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TOM VOLKAERT

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Tom Volkaert was born in Antwerp, 1989. Volkaert's work (b.1989, Antwerp) focuses on the changes which occur throughout material processes. He has an intuitive way of work, taking time to understand the fragility of each interval material, allowing them an element of independence, introducing the essential component of chance to the process. Each item produced is an example of Volkaert's exploration of the raw materials he chooses to use. Relics of improvements and repairs are constant in Volkaert's designs, contributing to a vision of unsettling beauty and horror, perfection and defective.

The Dutch designer has recently published his first book, an oeuvre of his inventory. The title, "As slow as possible," references Aesop's fable about the snail and the hare. Volkaert takes inspiration from outside the art world, "not everyone is unique and everything has happened before," he says. The visual ideas of the key figures in the art world can be very defining for a field and can be paralyzing. "That's why I relate to stories that have nothing to do with art history."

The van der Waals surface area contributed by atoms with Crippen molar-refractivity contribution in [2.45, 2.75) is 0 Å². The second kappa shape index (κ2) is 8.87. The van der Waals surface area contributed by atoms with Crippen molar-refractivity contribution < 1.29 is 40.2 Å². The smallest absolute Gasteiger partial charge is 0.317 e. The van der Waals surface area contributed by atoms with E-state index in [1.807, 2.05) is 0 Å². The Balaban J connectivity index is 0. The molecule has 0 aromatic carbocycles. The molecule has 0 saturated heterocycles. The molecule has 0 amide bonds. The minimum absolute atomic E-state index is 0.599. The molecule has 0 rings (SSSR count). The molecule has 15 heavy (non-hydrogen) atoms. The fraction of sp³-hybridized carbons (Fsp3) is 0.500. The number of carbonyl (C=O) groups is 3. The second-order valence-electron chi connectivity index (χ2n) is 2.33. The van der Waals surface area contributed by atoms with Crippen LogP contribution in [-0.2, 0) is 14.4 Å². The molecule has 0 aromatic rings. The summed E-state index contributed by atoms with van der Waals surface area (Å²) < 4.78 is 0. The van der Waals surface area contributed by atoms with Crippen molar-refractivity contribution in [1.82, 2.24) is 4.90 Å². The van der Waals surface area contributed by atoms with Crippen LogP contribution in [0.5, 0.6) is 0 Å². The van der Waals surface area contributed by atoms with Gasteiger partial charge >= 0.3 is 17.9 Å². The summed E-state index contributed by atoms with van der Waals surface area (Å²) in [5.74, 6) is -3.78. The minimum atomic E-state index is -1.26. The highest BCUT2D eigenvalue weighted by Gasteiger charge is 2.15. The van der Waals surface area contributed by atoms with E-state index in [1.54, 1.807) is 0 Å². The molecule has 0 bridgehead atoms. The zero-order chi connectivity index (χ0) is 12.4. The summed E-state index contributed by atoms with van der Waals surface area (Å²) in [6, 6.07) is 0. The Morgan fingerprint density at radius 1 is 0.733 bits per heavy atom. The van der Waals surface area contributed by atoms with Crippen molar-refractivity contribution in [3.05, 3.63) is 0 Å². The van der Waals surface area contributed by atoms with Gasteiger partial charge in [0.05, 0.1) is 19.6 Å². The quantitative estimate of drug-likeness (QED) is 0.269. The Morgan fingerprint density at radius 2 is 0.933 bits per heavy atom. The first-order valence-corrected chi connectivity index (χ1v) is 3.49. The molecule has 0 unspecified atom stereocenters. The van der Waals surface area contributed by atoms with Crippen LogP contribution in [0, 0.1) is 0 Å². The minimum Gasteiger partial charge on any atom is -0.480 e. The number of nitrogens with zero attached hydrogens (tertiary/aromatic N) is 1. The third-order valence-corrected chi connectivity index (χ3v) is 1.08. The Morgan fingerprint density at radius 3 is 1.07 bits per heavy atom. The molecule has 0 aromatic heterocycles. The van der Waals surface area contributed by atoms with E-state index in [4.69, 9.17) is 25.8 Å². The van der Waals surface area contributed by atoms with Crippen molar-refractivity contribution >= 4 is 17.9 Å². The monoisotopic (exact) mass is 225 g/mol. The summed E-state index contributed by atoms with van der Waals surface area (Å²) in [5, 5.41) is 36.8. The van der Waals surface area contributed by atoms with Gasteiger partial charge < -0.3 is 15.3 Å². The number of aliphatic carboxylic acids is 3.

He enjoys referencing outside of the art world, "not everyone is unique and everything has happened before," Volkaert has said. The visual ideas of the key figures in the art world can be very defining for a field and can be paralyzing. "That's why I relate to stories that have nothing to do with art history." Volkaert works intuitively and tries to act "as slow as possible" in the depths of his technical research.

Volkaert's sculptures present themselves as untouched. The mysterious iron, clay, and resin forms are fascinating. They force the onlooker to observe every angle, allowing for a chaotic awakening of sensory impressions.

Fascinated by the hollow spaces in his ceramic works, Volkaert recently started to work with transparent materials. His epoxy pieces reveal the inside of his works for the first time, allowing for further exploration of disassociation. By disclosing all areas of his work, Volkaert further strips any illusion the onlooker may have previously perceived. He resolutely opts for the full formality. This time nothing stands in the way of the viewer to fully "see" the work.
 

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